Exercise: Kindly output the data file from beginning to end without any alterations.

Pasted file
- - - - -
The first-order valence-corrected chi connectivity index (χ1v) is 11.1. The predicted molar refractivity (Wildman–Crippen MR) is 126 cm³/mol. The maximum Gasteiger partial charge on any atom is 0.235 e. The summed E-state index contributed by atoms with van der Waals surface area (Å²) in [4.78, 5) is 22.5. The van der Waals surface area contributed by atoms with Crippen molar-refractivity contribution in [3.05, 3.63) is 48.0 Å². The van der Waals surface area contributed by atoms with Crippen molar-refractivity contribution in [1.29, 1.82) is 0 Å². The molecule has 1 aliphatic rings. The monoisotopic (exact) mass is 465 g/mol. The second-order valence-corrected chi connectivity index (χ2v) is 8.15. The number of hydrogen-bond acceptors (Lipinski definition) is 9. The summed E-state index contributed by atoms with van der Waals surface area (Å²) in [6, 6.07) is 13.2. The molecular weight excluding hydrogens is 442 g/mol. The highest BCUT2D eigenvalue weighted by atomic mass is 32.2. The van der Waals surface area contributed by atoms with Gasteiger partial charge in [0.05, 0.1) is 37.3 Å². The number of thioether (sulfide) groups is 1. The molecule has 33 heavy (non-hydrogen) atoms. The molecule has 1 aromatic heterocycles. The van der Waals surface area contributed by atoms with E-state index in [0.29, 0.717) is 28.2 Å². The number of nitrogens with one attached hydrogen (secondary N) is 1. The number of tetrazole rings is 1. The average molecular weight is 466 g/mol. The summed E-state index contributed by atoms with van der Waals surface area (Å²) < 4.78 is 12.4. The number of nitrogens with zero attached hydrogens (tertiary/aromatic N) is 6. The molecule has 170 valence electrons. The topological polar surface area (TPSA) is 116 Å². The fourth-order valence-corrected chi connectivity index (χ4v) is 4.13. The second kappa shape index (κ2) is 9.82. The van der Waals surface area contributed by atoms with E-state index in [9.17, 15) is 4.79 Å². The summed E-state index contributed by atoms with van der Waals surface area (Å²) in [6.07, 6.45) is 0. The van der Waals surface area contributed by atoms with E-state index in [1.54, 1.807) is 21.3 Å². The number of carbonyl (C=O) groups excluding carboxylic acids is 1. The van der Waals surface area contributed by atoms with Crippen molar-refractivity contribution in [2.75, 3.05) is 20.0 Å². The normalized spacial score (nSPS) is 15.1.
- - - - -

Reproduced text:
The first-order valence-corrected chi connectivity index (χ1v) is 11.1. The predicted molar refractivity (Wildman–Crippen MR) is 126 cm³/mol. The maximum Gasteiger partial charge on any atom is 0.235 e. The summed E-state index contributed by atoms with van der Waals surface area (Å²) in [4.78, 5) is 22.5. The van der Waals surface area contributed by atoms with Crippen molar-refractivity contribution in [3.05, 3.63) is 48.0 Å². The van der Waals surface area contributed by atoms with Crippen molar-refractivity contribution in [1.29, 1.82) is 0 Å². The molecule has 1 aliphatic rings. The monoisotopic (exact) mass is 465 g/mol. The second-order valence-corrected chi connectivity index (χ2v) is 8.15. The number of hydrogen-bond acceptors (Lipinski definition) is 9. The summed E-state index contributed by atoms with van der Waals surface area (Å²) in [6, 6.07) is 13.2. The molecular weight excluding hydrogens is 442 g/mol. The highest BCUT2D eigenvalue weighted by atomic mass is 32.2. The van der Waals surface area contributed by atoms with Gasteiger partial charge in [0.05, 0.1) is 37.3 Å². The number of thioether (sulfide) groups is 1. The molecule has 33 heavy (non-hydrogen) atoms. The molecule has 1 aromatic heterocycles. The van der Waals surface area contributed by atoms with E-state index in [0.29, 0.717) is 28.2 Å². The number of nitrogens with one attached hydrogen (secondary N) is 1. The number of tetrazole rings is 1. The average molecular weight is 466 g/mol. The summed E-state index contributed by atoms with van der Waals surface area (Å²) < 4.78 is 12.4. The number of nitrogens with zero attached hydrogens (tertiary/aromatic N) is 6. The molecule has 170 valence electrons. The topological polar surface area (TPSA) is 116 Å². The fourth-order valence-corrected chi connectivity index (χ4v) is 4.13. The second kappa shape index (κ2) is 9.82. The van der Waals surface area contributed by atoms with E-state index in [9.17, 15) is 4.79 Å². The summed E-state index contributed by atoms with van der Waals surface area (Å²) in [6.07, 6.45) is 0. The van der Waals surface area contributed by atoms with E-state index in [1.54, 1.807) is 21.3 Å². The number of carbonyl (C=O) groups excluding carboxylic acids is 1. The van der Waals surface area contributed by atoms with Crippen molar-refractivity contribution in [2.75, 3.05) is 20.0 Å². The normalized spacial score (nSPS) is 15.1.